At the request of Woori Yallock Captain Bendigo Bank released Chris to fulfil Communications support at Woori Yallock ICC. Chris fulfilled his Communications Support role during the evenings while still carrying out his work for the bank in the relief centres during the day, with a total of seven days service during the period.

Firefighter Andrew Hedderwick

Responded to St Andrews and subsequently to Kinglake on Black Saturday and then responded to events in St Andrews during the aftermath for a total of eight days service during the period.

Communications Officer Graham Moulden

Responded to Kinglake on Black Saturday and then responded to events in St Andrews during the aftermath for a total of 15 days service during the period.

Firefighter Kristian Nielsen

Responded to St Andrews and subsequently to Kinglake on Black Saturday and then responded to events in St Andrews during the aftermath for a total of 20 days service during the period.

Firefighter Megan Perry

Radio Operator at Kangaroo Ground Incident Control Centre during Black Saturday and the days that followed for a total of seven days service during the period.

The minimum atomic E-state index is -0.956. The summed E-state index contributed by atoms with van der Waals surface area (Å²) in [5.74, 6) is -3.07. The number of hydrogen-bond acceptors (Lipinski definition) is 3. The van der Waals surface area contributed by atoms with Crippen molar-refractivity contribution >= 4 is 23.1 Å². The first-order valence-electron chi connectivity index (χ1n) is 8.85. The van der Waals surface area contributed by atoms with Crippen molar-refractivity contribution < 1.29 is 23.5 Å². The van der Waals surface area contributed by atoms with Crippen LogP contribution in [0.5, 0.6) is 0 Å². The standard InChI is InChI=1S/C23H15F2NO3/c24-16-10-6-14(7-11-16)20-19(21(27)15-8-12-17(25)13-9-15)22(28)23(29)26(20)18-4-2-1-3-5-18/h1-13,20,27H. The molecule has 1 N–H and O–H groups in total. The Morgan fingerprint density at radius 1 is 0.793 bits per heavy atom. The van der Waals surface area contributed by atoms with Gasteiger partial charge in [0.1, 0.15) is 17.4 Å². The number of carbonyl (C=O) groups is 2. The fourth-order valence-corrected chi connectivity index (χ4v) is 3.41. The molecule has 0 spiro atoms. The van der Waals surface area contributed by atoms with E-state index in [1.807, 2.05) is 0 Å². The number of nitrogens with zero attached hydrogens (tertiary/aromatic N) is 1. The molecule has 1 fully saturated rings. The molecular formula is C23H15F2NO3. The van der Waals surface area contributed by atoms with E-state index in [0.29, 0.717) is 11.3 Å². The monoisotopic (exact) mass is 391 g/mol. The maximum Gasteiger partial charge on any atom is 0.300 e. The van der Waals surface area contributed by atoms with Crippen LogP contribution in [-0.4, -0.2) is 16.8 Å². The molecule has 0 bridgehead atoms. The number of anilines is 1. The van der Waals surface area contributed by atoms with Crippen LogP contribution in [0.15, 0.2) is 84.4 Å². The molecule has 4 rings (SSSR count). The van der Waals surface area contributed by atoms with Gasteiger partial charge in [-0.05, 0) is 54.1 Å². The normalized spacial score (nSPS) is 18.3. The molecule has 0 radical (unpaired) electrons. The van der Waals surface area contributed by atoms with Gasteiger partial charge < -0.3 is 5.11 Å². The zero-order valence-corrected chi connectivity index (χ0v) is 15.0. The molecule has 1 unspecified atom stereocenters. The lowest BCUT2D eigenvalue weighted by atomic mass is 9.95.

Firefighter Lou Simonis

Operations Officer at Kangaroo Ground Incident Control Centre during Black Saturday and the days that followed for a total of nine days service during the period.

Lieutenant Warren Aikman told the gathering of the role that brigade members performed during the fires:

On Saturday February 7, 2009, South Warrandyte were at the station early in readiness for an extreme fire danger day, assigned to multiple locations we had members manning the ICC at Kangaroo Ground in management and radio operator roles, another member on Pumper Tanker Strike Team 1306 deployed to Bunyip and Drouin where significant fire suppression and asset protection activities were carried out throughout the day and night.

In addition, our members were assigned to the brigade nominated Strike Team 1364 on multiple appliances including the Warrandyte FCV and the Strike Team Leaders vehicle, North Warrandyte Tanker and of course our own Tanker.

Importantly we also had the crew in station fulfilling vital roles of protecting our own local communities and responding to incidents in our own assignment area.

We also had an ex-member at that time (now a current member) providing support to the Woori Yallock ICC.